Employers all around the world are facing numerous challenges just to stay in business. Many industries have suffered historic losses due to the pandemic and its associated restrictions. Despite the many governmental programs that have been put in place to save businesses and to prevent mass layoffs, such as short-time work and the corresponding subsidies, the ongoing pandemic continues to claim its victims, with insolvency numbers rising.
But an insolvency procedure also provides a company and its shareholders with the opportunity to restructure the business for future endeavours while using the significant advantages provided by the German Insolvency Act (Insolvenzordnung – InsO).
The following statutory regulations help facilitate restructuring, including the need to lay off personnel:
Simplified termination of employment
Section 113 InsO provides significant relief in insolvency procedures. It stipulates that a maximum notice period of three months shall apply to the termination of employment. This will be the case even if longer notice periods were agreed and even where collective or individual agreements exclude the ordinary right to termination. Where the employees concerned have a shorter notice period than the three months provided in Section 113 InsO, the shorter notice period will naturally apply.
Termination of Works Agreements
Section 120 InsO also makes it easier to terminate works agreements which foresee benefits that would impact on the insolvency assets. However, Section 120 (1) InsO stipulates that the insolvency administrator must first discuss with the works council the possibility of a mutual agreement on the reduction of benefits. Only if the parties are unable to reach an agreement may the notice of termination be issued with a three-month notice period, even where the works agreement establishes a longer notice period. It should be noted, however, that the consequences of Section 77 (6) Works Constitution Act (Betriebsverfassungsgesetz) remain unaffected, meaning a terminated works agreement shall remain effective until replaced by a new works agreement in this matter.
Expedited reconciliation of interests procedure
Sections 121 et seq. InsO expedite the reconciliation of the interests procedure, eliminating the need for intermediate steps and providing the employer with additional options. In detail:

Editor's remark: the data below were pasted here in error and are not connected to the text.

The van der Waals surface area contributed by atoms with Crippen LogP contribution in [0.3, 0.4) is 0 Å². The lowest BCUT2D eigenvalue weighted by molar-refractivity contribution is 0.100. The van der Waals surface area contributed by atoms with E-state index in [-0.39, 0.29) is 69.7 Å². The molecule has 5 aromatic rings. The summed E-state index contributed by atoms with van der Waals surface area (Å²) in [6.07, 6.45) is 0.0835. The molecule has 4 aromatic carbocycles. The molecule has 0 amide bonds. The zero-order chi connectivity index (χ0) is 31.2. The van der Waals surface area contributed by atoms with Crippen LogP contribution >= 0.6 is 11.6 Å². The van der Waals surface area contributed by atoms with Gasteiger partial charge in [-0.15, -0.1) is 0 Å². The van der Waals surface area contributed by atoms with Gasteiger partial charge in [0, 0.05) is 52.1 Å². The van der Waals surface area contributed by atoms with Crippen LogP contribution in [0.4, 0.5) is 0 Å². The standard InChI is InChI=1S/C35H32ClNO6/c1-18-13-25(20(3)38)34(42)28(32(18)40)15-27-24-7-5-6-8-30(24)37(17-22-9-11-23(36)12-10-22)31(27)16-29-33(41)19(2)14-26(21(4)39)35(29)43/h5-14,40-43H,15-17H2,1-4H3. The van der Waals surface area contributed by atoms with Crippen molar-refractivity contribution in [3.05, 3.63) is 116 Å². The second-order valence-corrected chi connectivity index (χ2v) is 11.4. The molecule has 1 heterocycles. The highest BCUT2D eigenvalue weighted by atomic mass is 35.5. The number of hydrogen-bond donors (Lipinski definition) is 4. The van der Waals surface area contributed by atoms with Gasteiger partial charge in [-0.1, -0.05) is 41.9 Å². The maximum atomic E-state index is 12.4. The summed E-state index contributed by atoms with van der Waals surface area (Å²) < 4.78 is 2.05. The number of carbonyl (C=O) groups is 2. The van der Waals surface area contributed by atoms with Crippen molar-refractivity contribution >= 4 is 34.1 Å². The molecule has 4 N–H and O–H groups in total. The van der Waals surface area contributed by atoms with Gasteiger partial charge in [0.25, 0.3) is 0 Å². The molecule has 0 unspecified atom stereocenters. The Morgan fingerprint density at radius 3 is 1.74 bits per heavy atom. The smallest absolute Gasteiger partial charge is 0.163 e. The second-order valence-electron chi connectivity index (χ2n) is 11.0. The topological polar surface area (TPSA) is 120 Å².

- No attempt at mediation upon application of only one party
In contrast to the relevant rules in the Works Constitution Act, there can only be an attempt at mediation before the employment agency (conciliation committee procedure) if both the works council and the insolvency administrator jointly request the mediation.
- Approval of the Labor Court to implement operational changes
Section 122 InsO also provides that, under certain conditions, the employer or insolvency administrator may seek the approval of the Labor Court for the implementation of operational changes.
The procedure is simplified and allows the employer under self-administration (or the insolvency administrator) to apply for the approval of the Labor Court for the implementation of the operational changes, where a reconciliation of interests is not reached within either three weeks of the start of negotiations or the written request to start negotiations. However, for this to apply, the works council must have been provided with detailed information in good time. Where this is the case, the procedure under Section 112 (2) Works Constitution Act does not have to be performed, so that there will not be any claims for indemnities from employees under Section 113 Works Constitution.
Pursuant to Section 122 (2) InsO, the Court must grant its approval where, also in light of the social considerations of the employees, the economic position of the company requires that the operational changes be implemented immediately. There are two steps to this examination:
The question the Labor Court must answer is whether the operational changes are particularly urgent and not whether they are reasonable and economically expedient. In so doing, the Court must base its decision on the interests of creditors. It is therefore really a question of whether there would be any negative impact on the insolvency assets if the operational changes could only be implemented at a significantly later date due to a conciliation procedure. This must be compared with the question of the likely savings if the operational changes are implemented earlier; the planned measures must be described in detail. The insolvency itself will not be sufficient to justify the required urgency. Details must be provided of the debts that would be incumbent on the assets if the reconciliation procedure is carried out.